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Species Remains Unlisted Despite 95% Decline
Washington, DC – Despite a documented 95 percent decline since the early 1900s, the Gunnison’s prairie dog was denied listing under the Endangered Species Act (ESA) today. The U.S. Fish and Wildlife Service (Service) contends the remaining 5 percent is not subjected to threats significant enough to warrant listing, despite ongoing development destroying prairie dog habitat, shooting, poisoning, outbreaks of plague, drought and climate change.
“The Endangered Species Act tasks the Service with truly recovering species, and today the agency dodged that responsibility,” said Taylor Jones, Endangered Species Advocate for WildEarth Guardians. “First wolves, now Gunnison’s prairie dogs: species clinging to just five percent of their historic range need the protections of the ESA.”
The Service’s decision ignores the enormous range-wide decline in Gunnisons’ prarie dogs in the last 100 years and focuses solely on occupancy modeling showing stability in the remaining populations over the last 3 to 6 years. The Service acknowledges ongoing impacts from shooting, poisoning, agriculture, and development, but argues that these impacts are “localized” and thus not a threat to the species as a whole. Plague is also dismissed as a threat, though an outbreak can cause 99 percent mortality or completely wipe out a population in a single season.
“It’s amazing that the Service can definitively state that a species has declined by 95 percent, and then immediately turn around and claim there’s no problem,” said Jones. “Its troubling that the day after hundreds of people gathered in Washington D.C. to celebrate the 40th anniversary of the ESA, the Service publishes a decision completely contrary to the spirit of the Act.”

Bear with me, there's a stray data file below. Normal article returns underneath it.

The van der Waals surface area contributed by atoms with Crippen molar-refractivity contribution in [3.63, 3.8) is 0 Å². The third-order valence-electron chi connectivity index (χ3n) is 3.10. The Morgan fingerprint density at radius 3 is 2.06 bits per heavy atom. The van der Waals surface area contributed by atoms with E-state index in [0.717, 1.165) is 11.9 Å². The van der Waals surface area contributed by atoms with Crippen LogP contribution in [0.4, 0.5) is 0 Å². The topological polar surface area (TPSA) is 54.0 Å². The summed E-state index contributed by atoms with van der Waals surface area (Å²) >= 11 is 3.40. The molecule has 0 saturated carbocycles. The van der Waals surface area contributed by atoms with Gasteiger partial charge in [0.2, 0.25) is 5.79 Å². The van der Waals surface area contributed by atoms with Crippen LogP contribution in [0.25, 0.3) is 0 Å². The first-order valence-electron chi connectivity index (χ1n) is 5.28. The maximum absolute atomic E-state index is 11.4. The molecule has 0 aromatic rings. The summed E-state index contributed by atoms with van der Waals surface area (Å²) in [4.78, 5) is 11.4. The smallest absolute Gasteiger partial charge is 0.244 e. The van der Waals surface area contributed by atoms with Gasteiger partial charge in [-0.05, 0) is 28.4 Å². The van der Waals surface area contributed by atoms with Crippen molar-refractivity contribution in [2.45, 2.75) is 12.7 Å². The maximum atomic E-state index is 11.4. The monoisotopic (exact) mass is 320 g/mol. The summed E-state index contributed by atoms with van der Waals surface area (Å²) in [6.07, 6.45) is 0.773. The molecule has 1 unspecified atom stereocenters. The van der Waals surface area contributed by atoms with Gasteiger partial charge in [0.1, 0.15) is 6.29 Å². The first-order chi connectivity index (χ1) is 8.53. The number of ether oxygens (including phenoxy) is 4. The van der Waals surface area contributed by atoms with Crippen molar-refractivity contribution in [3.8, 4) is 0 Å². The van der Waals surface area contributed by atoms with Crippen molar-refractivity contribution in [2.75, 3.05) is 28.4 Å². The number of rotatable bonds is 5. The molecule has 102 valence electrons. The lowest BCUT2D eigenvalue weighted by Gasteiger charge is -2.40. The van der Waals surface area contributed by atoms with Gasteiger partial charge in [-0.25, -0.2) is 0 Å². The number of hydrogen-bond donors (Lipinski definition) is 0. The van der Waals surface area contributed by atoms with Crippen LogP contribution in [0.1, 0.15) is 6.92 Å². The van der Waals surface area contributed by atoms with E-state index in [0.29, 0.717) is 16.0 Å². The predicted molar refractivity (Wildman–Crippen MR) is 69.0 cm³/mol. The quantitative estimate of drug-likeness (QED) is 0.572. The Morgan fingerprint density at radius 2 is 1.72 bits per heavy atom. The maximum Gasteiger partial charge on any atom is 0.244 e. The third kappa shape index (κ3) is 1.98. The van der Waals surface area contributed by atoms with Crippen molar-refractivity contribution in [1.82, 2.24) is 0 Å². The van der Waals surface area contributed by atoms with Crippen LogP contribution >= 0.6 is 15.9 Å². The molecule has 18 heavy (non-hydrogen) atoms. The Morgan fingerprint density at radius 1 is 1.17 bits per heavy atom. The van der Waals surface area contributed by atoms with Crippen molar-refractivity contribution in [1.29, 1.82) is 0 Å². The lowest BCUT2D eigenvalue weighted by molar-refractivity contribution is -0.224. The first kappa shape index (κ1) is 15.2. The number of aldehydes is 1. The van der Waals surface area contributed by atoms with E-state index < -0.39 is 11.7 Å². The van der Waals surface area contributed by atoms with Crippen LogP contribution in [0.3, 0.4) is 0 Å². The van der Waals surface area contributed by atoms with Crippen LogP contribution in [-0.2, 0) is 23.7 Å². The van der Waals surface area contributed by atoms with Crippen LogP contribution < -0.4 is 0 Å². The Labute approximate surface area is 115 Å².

Prairie dogs are “keystone” species: approximately 150 species benefit from prairie dogs and the habitat they create, including swift foxes, burrowing owls, ferruginous hawks, and mountain plovers. The black-footed ferret, one of the most endangered mammals in North America, preys only on prairie dogs.
Gunnison’s prairie dogs are found in grassland habitats in Colorado, Arizona, New Mexico, and Utah. They live at the highest elevations of any prairie dog species, from 6,000 to 12,000 feet. The Service found Gunnison’s prairie dogs in the montane portion of their range warranted for listing in 2008, and placed the species on the list of candidate species. In 2010, a court remanded that decision because the Service had improperly listed only a portion of the species, contrary to the plain language of the ESA. Today’s finding completely removes the species’ candidate status.
The Endangered Species Act is a proven effective safety net for imperiled species: more than 99 percent of plants and animals listed under the Act persist today. Scientists estimate that at least 227 species would have gone extinct if not for ESA listing.